NASA finds a cloud-filled eye in Tropical Cyclone Gaja
Tropical Cyclone Gaja continued to organize in the Bay of Bengal as it made its approach to southeastern India when NASA-NOAA's Suomi NPP satellite passed overhead and captured an image. The image revealed that Gaja had developed a cloud-filled eye.
The Bay of Bengal is in the Northern Indian Ocean basin, east of India.
On Nov. 15, the Visible Infrared Imaging Radiometer Suite (VIIRS) instrument aboard NASA-NOAA's Suomi NPP satellite took a visible light image of Tropical Storm Gaja. It revealed what appeared to be a cloud-filled eye. The Joint Typhoon Warning Center confirmed that "animated multispectral satellite imagery shows a more compact system with a dimple feature on the central convection—indicative of a formative eye."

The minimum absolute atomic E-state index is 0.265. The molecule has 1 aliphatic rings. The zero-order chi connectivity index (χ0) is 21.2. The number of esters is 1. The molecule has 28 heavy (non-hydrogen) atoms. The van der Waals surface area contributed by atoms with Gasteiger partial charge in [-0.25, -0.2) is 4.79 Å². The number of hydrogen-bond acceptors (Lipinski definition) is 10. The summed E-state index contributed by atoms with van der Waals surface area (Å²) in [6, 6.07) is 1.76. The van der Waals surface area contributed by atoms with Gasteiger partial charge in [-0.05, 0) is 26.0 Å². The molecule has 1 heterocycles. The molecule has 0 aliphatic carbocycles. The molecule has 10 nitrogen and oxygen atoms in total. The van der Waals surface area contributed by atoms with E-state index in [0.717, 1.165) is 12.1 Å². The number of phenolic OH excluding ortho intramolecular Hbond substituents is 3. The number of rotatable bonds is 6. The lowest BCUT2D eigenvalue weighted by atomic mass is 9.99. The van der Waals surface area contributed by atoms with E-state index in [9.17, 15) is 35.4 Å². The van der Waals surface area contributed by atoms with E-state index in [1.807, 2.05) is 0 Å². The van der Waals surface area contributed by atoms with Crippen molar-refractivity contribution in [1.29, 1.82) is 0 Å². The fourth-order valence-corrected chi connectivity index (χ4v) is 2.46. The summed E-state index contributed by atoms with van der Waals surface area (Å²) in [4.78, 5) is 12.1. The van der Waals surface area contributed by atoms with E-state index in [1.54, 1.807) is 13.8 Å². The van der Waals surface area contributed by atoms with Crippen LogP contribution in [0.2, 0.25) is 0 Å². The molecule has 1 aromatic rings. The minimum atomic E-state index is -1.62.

On Nov. 15 at 10 a.m. EDT (1500 UTC) Gaja's maximum sustained winds were near 55 knots (63 mph/102 kph), but weakening is expected as it nears the coast of southeastern India. Gaja was located near 10.8 degrees north latitude 80.7 east longitude. It was about 145 nautical miles south-southeast of Chennai, India.
The Joint Typhoon Warning Center or JWTC noted that Gaja will move west-southwest and is approaching landfall near Cuddalore before Nov. 16 at 4 a.m. EDT (0900 UTC). After crossing southern India, the storm will re-strengthen in the Arabian Sea, before dissipating after 5 days.
Provided by NASA's Goddard Space Flight Center